News 206 views last update:6 Aug 2012

US farmers see one of the best years ever

Rural communities profit from the sky-high prices for corn, soybeans and wheat, and a jump in the value of farmland across the US heartland, which have boosted the fortunes of farmers this year.

The success on the farm comes at a time when Congress is writing a $286 billion farm bill that includes a first-ever crop revenue guarantee program. Last Friday, the Senate passed its version of a farm program that would guarantee revenue for grain, cotton and soybean growers starting in 2010.

The House passed a similar bill in July and a final House-Senate version of the bill could be sent to the White House by the end of January. However, the Bush administration has threatened to veto the bill.

Rising prices for grain are expected to push income from the country's two million farms to a record $87.5 billion this year, up about 48% from 2006, according to a US Agriculture Department forecast. The average household income - from farm and off-farm sources - of principal farm operators is forecasted to reach$83,622 in 2007 (up 7.7%).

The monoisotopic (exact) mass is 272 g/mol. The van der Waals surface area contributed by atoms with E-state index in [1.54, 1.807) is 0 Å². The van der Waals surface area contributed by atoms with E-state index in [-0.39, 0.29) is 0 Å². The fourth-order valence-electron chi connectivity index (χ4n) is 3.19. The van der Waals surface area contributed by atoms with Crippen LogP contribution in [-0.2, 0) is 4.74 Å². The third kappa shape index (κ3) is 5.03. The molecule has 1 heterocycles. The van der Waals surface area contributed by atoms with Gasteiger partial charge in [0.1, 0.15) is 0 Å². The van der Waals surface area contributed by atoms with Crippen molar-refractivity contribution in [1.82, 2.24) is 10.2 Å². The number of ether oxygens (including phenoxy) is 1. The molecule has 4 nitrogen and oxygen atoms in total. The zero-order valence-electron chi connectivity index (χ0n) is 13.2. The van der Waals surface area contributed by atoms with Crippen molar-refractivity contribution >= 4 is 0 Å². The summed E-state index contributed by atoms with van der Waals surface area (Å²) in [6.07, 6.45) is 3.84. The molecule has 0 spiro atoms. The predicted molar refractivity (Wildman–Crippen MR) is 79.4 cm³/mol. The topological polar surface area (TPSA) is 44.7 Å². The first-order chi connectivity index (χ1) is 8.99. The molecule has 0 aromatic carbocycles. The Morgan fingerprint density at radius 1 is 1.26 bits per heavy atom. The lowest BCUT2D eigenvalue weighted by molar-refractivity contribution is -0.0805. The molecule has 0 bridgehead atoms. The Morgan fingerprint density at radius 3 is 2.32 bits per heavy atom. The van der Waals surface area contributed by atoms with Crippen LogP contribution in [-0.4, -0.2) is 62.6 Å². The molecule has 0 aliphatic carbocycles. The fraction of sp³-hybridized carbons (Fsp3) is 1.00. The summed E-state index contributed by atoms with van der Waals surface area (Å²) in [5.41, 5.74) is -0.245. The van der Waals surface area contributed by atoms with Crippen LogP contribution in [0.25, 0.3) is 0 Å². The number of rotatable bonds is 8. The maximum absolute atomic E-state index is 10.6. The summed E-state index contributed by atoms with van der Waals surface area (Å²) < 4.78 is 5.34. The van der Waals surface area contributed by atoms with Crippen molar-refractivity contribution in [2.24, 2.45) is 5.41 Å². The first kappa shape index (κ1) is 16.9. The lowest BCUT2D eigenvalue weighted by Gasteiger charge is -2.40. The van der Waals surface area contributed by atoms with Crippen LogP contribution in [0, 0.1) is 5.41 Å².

Demand for corn
A key factor is global demand for corn, for food, feed and a raw material for ethanol. Corn prices, at $4 a bushel or more, are up more than 50% from two years ago.
Soybeans, another key food and feed crop, are commanding more than $11 a bushel, levels last seen in 1973. And wheat prices pushed past $10 a bushel this year for the first time in history, double levels of a year ago.

Support still needed
Still, US farmers say they need the government support, which also provides for land conservation, rural development programs and affordable food. Some wheat farmers in parts of Kansas, Oklahoma and elsewhere saw their crops die off due to a late spring freeze followed by summer drought this year. The high prices mean little to them, except chances lost.

As well, many farmers are quick to point out that alongside the rising grain prices, the costs of growing the grain - fertilizer, fuel and seed costs - also have risen sharply and sometimes at a faster pace than prices for the crops.

Across rural America, farmers are using their higher incomes to pay off existing loans, invest in new equipment, and buy more land, according to economists, giving a boost to their communities.

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